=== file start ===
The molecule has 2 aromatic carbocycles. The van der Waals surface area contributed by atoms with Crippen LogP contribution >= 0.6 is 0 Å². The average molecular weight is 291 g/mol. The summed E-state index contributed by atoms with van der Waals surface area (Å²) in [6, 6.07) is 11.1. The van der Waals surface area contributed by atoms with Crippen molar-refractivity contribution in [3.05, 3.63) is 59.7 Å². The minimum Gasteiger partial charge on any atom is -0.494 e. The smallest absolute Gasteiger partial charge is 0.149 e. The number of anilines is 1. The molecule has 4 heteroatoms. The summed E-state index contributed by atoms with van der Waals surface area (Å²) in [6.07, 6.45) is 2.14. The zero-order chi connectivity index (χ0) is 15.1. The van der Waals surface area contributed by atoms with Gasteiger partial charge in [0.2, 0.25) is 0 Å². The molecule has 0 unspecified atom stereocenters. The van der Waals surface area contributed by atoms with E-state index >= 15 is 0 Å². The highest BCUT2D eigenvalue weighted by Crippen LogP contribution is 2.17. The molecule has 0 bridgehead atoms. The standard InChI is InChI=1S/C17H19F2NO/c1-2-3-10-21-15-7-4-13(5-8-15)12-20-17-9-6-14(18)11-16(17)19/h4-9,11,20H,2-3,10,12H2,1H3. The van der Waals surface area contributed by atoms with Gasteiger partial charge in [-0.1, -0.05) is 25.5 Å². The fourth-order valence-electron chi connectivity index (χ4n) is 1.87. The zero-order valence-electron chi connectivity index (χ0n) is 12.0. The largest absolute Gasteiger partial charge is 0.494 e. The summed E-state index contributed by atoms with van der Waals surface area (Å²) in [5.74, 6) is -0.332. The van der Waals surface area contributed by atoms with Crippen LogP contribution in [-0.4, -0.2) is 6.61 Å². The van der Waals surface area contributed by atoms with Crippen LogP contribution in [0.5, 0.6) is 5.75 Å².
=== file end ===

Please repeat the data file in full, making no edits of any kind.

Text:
The molecule has 2 aromatic carbocycles. The van der Waals surface area contributed by atoms with Crippen LogP contribution >= 0.6 is 0 Å². The average molecular weight is 291 g/mol. The summed E-state index contributed by atoms with van der Waals surface area (Å²) in [6, 6.07) is 11.1. The van der Waals surface area contributed by atoms with Crippen molar-refractivity contribution in [3.05, 3.63) is 59.7 Å². The minimum Gasteiger partial charge on any atom is -0.494 e. The smallest absolute Gasteiger partial charge is 0.149 e. The number of anilines is 1. The molecule has 4 heteroatoms. The summed E-state index contributed by atoms with van der Waals surface area (Å²) in [6.07, 6.45) is 2.14. The zero-order chi connectivity index (χ0) is 15.1. The van der Waals surface area contributed by atoms with Gasteiger partial charge in [0.2, 0.25) is 0 Å². The molecule has 0 unspecified atom stereocenters. The van der Waals surface area contributed by atoms with E-state index >= 15 is 0 Å². The highest BCUT2D eigenvalue weighted by Crippen LogP contribution is 2.17. The molecule has 0 bridgehead atoms. The standard InChI is InChI=1S/C17H19F2NO/c1-2-3-10-21-15-7-4-13(5-8-15)12-20-17-9-6-14(18)11-16(17)19/h4-9,11,20H,2-3,10,12H2,1H3. The van der Waals surface area contributed by atoms with Gasteiger partial charge in [-0.1, -0.05) is 25.5 Å². The fourth-order valence-electron chi connectivity index (χ4n) is 1.87. The zero-order valence-electron chi connectivity index (χ0n) is 12.0. The largest absolute Gasteiger partial charge is 0.494 e. The summed E-state index contributed by atoms with van der Waals surface area (Å²) in [5.74, 6) is -0.332. The van der Waals surface area contributed by atoms with Crippen LogP contribution in [-0.4, -0.2) is 6.61 Å². The van der Waals surface area contributed by atoms with Crippen LogP contribution in [0.5, 0.6) is 5.75 Å².